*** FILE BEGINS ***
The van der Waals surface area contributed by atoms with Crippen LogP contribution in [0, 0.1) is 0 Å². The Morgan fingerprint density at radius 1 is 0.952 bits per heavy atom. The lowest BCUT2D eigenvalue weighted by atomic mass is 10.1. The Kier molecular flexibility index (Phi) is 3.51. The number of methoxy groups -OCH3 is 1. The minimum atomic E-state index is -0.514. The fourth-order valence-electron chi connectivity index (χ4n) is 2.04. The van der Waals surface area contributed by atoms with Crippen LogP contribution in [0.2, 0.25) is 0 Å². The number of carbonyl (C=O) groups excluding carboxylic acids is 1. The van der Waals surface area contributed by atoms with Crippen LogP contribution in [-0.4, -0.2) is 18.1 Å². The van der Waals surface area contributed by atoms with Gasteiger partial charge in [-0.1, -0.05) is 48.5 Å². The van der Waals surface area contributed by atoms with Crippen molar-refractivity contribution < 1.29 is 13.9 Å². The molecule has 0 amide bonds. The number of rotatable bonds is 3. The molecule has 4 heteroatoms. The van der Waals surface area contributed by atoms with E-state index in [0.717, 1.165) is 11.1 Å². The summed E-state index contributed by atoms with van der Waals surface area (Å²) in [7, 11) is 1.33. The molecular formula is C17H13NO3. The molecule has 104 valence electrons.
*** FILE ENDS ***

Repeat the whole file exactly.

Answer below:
The van der Waals surface area contributed by atoms with Crippen LogP contribution in [0, 0.1) is 0 Å². The Morgan fingerprint density at radius 1 is 0.952 bits per heavy atom. The lowest BCUT2D eigenvalue weighted by atomic mass is 10.1. The Kier molecular flexibility index (Phi) is 3.51. The number of methoxy groups -OCH3 is 1. The minimum atomic E-state index is -0.514. The fourth-order valence-electron chi connectivity index (χ4n) is 2.04. The van der Waals surface area contributed by atoms with Crippen LogP contribution in [0.2, 0.25) is 0 Å². The number of carbonyl (C=O) groups excluding carboxylic acids is 1. The van der Waals surface area contributed by atoms with Crippen LogP contribution in [-0.4, -0.2) is 18.1 Å². The van der Waals surface area contributed by atoms with Gasteiger partial charge in [-0.1, -0.05) is 48.5 Å². The van der Waals surface area contributed by atoms with Crippen molar-refractivity contribution < 1.29 is 13.9 Å². The molecule has 0 amide bonds. The number of rotatable bonds is 3. The molecule has 4 heteroatoms. The van der Waals surface area contributed by atoms with E-state index in [0.717, 1.165) is 11.1 Å². The summed E-state index contributed by atoms with van der Waals surface area (Å²) in [7, 11) is 1.33. The molecular formula is C17H13NO3. The molecule has 104 valence electrons.